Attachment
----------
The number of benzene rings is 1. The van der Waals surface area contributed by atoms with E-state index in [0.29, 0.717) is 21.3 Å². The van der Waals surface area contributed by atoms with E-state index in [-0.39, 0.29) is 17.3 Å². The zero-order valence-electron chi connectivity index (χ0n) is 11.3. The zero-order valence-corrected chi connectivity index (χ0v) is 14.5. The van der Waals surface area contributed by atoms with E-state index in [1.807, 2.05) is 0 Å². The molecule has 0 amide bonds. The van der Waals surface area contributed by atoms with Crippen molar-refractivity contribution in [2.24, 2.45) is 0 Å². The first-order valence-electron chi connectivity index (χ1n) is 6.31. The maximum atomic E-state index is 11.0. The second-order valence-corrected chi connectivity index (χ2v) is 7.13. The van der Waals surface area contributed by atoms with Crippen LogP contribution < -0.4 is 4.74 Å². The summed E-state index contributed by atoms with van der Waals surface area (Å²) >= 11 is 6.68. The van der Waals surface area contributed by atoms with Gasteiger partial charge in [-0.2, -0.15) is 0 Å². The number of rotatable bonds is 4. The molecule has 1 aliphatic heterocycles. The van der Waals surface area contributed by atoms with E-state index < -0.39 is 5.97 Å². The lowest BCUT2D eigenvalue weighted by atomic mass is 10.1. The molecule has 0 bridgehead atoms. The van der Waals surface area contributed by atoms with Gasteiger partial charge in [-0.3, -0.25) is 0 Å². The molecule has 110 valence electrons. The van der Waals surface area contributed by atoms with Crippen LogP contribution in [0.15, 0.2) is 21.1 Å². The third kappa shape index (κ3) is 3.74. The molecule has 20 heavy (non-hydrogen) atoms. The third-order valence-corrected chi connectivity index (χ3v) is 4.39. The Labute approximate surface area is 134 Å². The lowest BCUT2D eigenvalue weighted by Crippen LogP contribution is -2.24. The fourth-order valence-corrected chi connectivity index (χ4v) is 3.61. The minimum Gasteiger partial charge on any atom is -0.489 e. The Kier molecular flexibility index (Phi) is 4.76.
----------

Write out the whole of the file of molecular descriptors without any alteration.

The number of benzene rings is 1. The van der Waals surface area contributed by atoms with E-state index in [0.29, 0.717) is 21.3 Å². The van der Waals surface area contributed by atoms with E-state index in [-0.39, 0.29) is 17.3 Å². The zero-order valence-electron chi connectivity index (χ0n) is 11.3. The zero-order valence-corrected chi connectivity index (χ0v) is 14.5. The van der Waals surface area contributed by atoms with E-state index in [1.807, 2.05) is 0 Å². The molecule has 0 amide bonds. The van der Waals surface area contributed by atoms with Crippen molar-refractivity contribution in [2.24, 2.45) is 0 Å². The first-order valence-electron chi connectivity index (χ1n) is 6.31. The maximum atomic E-state index is 11.0. The second-order valence-corrected chi connectivity index (χ2v) is 7.13. The van der Waals surface area contributed by atoms with Crippen LogP contribution < -0.4 is 4.74 Å². The summed E-state index contributed by atoms with van der Waals surface area (Å²) >= 11 is 6.68. The van der Waals surface area contributed by atoms with Gasteiger partial charge in [-0.2, -0.15) is 0 Å². The number of rotatable bonds is 4. The molecule has 1 aliphatic heterocycles. The van der Waals surface area contributed by atoms with E-state index < -0.39 is 5.97 Å². The lowest BCUT2D eigenvalue weighted by atomic mass is 10.1. The molecule has 0 bridgehead atoms. The van der Waals surface area contributed by atoms with Gasteiger partial charge in [-0.3, -0.25) is 0 Å². The molecule has 110 valence electrons. The van der Waals surface area contributed by atoms with Crippen LogP contribution in [0.15, 0.2) is 21.1 Å². The third kappa shape index (κ3) is 3.74. The molecule has 20 heavy (non-hydrogen) atoms. The third-order valence-corrected chi connectivity index (χ3v) is 4.39. The Labute approximate surface area is 134 Å². The lowest BCUT2D eigenvalue weighted by Crippen LogP contribution is -2.24. The fourth-order valence-corrected chi connectivity index (χ4v) is 3.61. The minimum Gasteiger partial charge on any atom is -0.489 e. The Kier molecular flexibility index (Phi) is 4.76.